3. HMPS definitely take the view that the new National Facilities List does not give rise to any compensation issues. At my last prison (hopefully!) - a D-cat - PSI 30/2013 came into operation on 1 November 2013 and overnight practically every winter coat held in legally in possession became contraband (black, hooded, padded, lined, etc, etc). Since stores had no HMP fleeces in stock, and none were due until March 2014, we managed to persuade the acting No 1 governor - a decent enough bloke who hated Grayling with a passion - that there should be an 'amnesty' period of three months to allow prisoners to exchange coats (via visits or ROTL) or to purchase new ones on Day Release, without having to use the approved catalogues. In fact, every single coat available from the catalogues at that time would have failed to meet to new Facilities List specifications.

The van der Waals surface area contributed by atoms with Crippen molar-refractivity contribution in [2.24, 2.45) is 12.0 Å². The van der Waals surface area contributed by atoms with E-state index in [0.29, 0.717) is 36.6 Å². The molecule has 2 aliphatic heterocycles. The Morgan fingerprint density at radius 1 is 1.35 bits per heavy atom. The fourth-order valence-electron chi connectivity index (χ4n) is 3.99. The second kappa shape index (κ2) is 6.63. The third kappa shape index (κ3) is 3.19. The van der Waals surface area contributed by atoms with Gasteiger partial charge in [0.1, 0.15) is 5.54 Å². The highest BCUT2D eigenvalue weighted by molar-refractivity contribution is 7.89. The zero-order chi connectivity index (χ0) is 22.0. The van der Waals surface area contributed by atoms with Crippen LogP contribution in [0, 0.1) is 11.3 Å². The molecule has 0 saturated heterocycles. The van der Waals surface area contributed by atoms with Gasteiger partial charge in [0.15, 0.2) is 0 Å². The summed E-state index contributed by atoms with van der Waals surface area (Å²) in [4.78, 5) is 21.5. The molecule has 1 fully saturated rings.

However, it was clear that no compo would be payable in any circumstances, even if existing prop held in possession had been previously approved prior to PSI 30/2013 coming into effect. This particular D-cat had been very lax about hooded clothing and black items, so massive amounts had to be handed out or signed off prop cards and thrown away. Loads of other items were affected... digital alarm clocks, for example, are now banned. To be honest, it was a chaos and that was in an open prison. I imagine that things were even more messy in the closed estate.